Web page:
All the same, I hear the issue of playability cited much more often than the question of literary competence; and even criticism from authors of literary hypertext has tended to be more about why IF’s world models and structure are unproductive of rich characters and narrative than about problems in the readability of the output.
This is not at all an argument that prose style should be neglected. On the contrary, there’s much art to writing prose for IF, which involves constantly giving the player hints and directions without seeming to do so, building mood through specific physical detail, measuring the amount of exposition out into manageable pieces, and avoiding any commitments in prose that you’re not willing to honor in the world model.
I don’t think this skill can be acquired entirely through practice in static writing, though such practice does not hurt. But what about the rest of the skill? Where does it come from and how can we evaluate examples of it, if we are not evaluating IF prose simply by comparison with the styles of static authors?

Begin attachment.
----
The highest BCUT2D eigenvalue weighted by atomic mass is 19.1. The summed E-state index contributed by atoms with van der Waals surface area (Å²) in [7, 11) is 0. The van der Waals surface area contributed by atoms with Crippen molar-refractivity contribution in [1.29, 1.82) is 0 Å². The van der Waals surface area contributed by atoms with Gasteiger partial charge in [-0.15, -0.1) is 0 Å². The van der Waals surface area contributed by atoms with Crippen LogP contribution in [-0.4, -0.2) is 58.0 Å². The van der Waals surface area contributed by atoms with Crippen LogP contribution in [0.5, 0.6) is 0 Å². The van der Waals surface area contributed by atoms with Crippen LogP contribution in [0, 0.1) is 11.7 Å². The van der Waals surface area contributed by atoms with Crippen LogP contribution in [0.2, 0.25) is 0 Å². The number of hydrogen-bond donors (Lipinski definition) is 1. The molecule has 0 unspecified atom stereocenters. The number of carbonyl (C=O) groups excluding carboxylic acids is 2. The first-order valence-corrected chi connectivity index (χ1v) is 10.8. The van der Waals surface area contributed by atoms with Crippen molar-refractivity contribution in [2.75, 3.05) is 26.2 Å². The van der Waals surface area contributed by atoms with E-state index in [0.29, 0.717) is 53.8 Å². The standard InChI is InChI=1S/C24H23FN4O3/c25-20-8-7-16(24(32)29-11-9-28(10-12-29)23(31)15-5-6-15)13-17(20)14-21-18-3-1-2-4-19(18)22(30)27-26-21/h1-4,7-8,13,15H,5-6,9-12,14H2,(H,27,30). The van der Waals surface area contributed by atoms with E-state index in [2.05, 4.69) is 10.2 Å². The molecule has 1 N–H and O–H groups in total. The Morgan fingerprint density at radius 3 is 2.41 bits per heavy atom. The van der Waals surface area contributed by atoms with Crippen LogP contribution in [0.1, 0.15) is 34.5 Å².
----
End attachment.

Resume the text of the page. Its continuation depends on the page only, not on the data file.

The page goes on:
I talked above about responsiveness, and I think that’s critical. There is one aspect of improving responsiveness that is about the writing: namely, that all text in interactive fiction is at least potentially a direction to the player, and the author’s willingness to direct the player is a critical part of making a game accessible. By this, I mean that text like
Something glints at the bottom of the lake.
Through the fragile surface of the glass ball, you make out the wavy
outlines of a key.
The princess is laid out on the antique sleigh-bed, deep in enchanted
sleep. As you look at her, she stirs in her dream and murmurs
something that sounds like your name.